Nastavení

Lesson 3: Competing forms

Language change often takes place as a result of one emergent form replacing an already existing one. Variation within language leads to the advent of a new form, which may or may not go on to replace the older one. This process generally takes place over the course of decades or centuries, and therefore is observable in the EEBO corpus. One of the most widespread changes taking place in the sixteenth and seventeenth centuries was the adoption of a new third person singular ending < -(e)s>.

Third person singular endings < -eth> and < -es>

Early Modern English, the third person singular ending in the present tense had two possible realizations. The older form, the now archaic < -eth> or < -th>, originated from the OE < -eþ> and was still the dominant variant at the beginning of the period. From the Northern dialects of English there came the form < -s> or < -es>, which gradually began to replace. For most of the Early Modern English period the two forms coexisted. Therefore texts written in the sixteenth century may contain both knows and knoweth, both appears and appeareth.

Searching the corpus

What we want is a comparison of the use of the < -(e)s> and < -(e)th> endings. This is best done by conducting two separate searches, one for the < -(e)s> variants and another for the < -(e)th> variants. The results can then be turned into a graph which will show the development of the two variants side by side. Ideally, we would have one search for all singular verbs ending in < -(e)s> and all singular verbs ending in < -(e)th>. However, because the corpus does not contain information about word classes (is not lemmatized), it is best to select one high frequency verb such as speak, and search for all of its forms in the third person singular.

Both speakes (with the silent <e>) and speaks occur in Early Modern English, and should be included in the query. This can be expressed with the help of the vertical bar thus:

[word=“speakes”]|[word=“speaks”]

We can further simplify the queries by using another regular expression, the question mark ?, which indicates that the element directly preceding it is optional. With this symbol, there is no need to add the second pair of brackets - the query can be simplified thus:

[word=“speake?s”]

[word=“speake?th”]

Question: Are there any potential problems with the way we have written our query? Are we forgetting something?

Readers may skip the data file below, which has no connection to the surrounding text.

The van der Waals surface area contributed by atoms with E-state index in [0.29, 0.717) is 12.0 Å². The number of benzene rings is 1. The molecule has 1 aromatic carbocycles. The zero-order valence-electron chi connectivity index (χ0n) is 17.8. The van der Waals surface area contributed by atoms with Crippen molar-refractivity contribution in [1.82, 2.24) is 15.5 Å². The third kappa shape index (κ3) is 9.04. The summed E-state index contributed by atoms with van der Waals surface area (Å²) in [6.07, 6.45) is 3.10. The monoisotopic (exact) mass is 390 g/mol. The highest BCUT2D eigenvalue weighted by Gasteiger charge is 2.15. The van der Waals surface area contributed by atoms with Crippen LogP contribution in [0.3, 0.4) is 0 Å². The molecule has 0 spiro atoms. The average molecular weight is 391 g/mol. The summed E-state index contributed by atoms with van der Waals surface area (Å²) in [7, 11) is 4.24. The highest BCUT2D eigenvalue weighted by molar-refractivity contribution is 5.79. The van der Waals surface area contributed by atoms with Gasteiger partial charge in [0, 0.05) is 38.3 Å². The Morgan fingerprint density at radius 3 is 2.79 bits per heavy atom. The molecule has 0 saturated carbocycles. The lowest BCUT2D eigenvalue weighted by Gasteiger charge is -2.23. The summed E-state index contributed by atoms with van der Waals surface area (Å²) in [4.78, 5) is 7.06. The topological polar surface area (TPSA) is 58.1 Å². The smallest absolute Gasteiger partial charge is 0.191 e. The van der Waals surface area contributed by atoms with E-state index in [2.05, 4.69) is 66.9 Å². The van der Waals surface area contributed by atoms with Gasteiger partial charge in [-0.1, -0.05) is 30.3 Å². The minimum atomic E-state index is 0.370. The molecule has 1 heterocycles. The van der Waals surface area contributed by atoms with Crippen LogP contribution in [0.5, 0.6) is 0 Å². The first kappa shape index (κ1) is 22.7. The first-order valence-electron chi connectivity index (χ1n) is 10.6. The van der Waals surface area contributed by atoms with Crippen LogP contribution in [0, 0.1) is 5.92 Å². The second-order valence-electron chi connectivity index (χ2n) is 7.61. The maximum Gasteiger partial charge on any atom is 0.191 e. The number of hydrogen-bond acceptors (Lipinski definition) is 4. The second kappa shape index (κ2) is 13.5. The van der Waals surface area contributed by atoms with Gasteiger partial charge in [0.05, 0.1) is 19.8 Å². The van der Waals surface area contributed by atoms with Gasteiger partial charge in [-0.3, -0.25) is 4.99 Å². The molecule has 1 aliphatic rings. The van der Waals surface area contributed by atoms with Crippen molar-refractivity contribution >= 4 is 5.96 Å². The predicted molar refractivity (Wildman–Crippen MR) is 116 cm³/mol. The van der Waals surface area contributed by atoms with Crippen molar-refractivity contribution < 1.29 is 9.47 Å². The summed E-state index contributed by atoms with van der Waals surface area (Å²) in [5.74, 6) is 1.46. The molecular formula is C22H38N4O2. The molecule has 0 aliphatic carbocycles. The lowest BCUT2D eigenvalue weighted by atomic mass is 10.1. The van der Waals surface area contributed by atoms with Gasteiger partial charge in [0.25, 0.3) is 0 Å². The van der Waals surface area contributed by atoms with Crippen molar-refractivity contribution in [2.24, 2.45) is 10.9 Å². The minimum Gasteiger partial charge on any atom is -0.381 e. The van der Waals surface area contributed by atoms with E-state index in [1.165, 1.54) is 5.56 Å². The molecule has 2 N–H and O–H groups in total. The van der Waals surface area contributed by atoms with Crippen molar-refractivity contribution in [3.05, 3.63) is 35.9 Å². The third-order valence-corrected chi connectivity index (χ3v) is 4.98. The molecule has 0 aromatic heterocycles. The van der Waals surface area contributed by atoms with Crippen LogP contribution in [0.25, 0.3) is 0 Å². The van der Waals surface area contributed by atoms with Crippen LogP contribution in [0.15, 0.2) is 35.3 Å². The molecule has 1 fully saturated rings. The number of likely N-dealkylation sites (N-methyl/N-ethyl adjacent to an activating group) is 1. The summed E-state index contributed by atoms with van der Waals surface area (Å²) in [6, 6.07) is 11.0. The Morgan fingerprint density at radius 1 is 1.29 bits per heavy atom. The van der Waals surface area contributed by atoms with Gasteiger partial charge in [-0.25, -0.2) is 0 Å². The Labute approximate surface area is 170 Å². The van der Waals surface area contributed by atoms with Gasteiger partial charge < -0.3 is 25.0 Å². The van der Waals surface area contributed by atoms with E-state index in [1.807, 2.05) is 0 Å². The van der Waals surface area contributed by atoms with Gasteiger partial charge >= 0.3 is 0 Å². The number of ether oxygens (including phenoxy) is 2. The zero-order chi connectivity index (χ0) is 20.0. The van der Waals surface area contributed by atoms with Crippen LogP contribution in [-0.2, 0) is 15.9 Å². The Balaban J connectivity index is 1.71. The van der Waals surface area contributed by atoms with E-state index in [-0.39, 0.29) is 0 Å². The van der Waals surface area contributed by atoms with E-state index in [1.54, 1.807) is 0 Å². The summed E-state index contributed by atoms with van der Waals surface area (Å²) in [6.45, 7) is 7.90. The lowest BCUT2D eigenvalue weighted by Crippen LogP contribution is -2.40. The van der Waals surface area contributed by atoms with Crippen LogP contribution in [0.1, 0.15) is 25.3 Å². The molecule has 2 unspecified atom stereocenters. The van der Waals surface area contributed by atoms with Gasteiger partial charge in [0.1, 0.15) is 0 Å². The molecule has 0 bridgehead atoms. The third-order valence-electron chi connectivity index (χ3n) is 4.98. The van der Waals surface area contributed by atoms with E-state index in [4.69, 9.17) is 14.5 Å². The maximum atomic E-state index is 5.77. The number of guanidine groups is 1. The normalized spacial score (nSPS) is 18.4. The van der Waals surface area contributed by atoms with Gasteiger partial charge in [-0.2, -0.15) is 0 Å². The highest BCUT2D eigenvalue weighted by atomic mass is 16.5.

Because we know that there was a substantial amount of spelling variation in the period covered by EEBO, we should modify the query in order to accommodate all the widespread spelling variants. As mentioned in Lesson 2, it is always advisable to consult a reliable source, such as OED Online, when searching for a specific lexical item, due to the existence of a number of possible forms (spelling variants). In the case of speak, the other frequent variants are speeke, speek, speke and spek, and we should therefore include these forms in our searches:

[word=“spee?a?ke?s”]

[word=“spee?a?ke?th”]

After we input the query, we get a concordance view of the results, containing all the forms we have included in the search. What we need is a breakdown of the results by period, so that we can see the development of the variants over time. Frequency → Text Types on the menu bar shows us a list of frequencies by period and by decade. By default, the results are ordered by frequency. By clicking on the text doc.decade we can order the results chronologically.

The frequency list by period and decade for the < -es> ending:

The table can be simply copied into a spreadsheet application (for example Excel) and a graph made based on the i.p.m. of the forms. It is essential to use the frequency count per million words (i.p.m) because the size of the texts varies with every decade, and viewing the results in relative terms (rather than absolute) ensures the most accurate representation. Please note that if there are no occurrences in a given decade, it is not displayed (e.g. 1480-1489 for the ending < -(e)s>)

The graph showing the coexistence of the third person singular endings < -eth> and < -es>:

The graph shows that in the fifteenth century, the dental < -(e)th> ending was essentially the only available one for the present tense of the third person singular. At the beginning of the seventeenth century, the Northern forms with < -(e)s> began to appear and by as early as 1640 they were in the majority. The question is whether the process was the same for other verbs, or whether verbs with lower frequencies were more (or less) resistant to the adoption of a new ending.

Task: Try another verb

  • Select another verb to see if the results will be similar to those for speak
  • Try for example give, make or show
  • Keep in mind all possible spelling variants
  • Make sure that the Query type is set to CQL
  • Create a graph to show the results

If you are ready, you can continue to Lesson 4.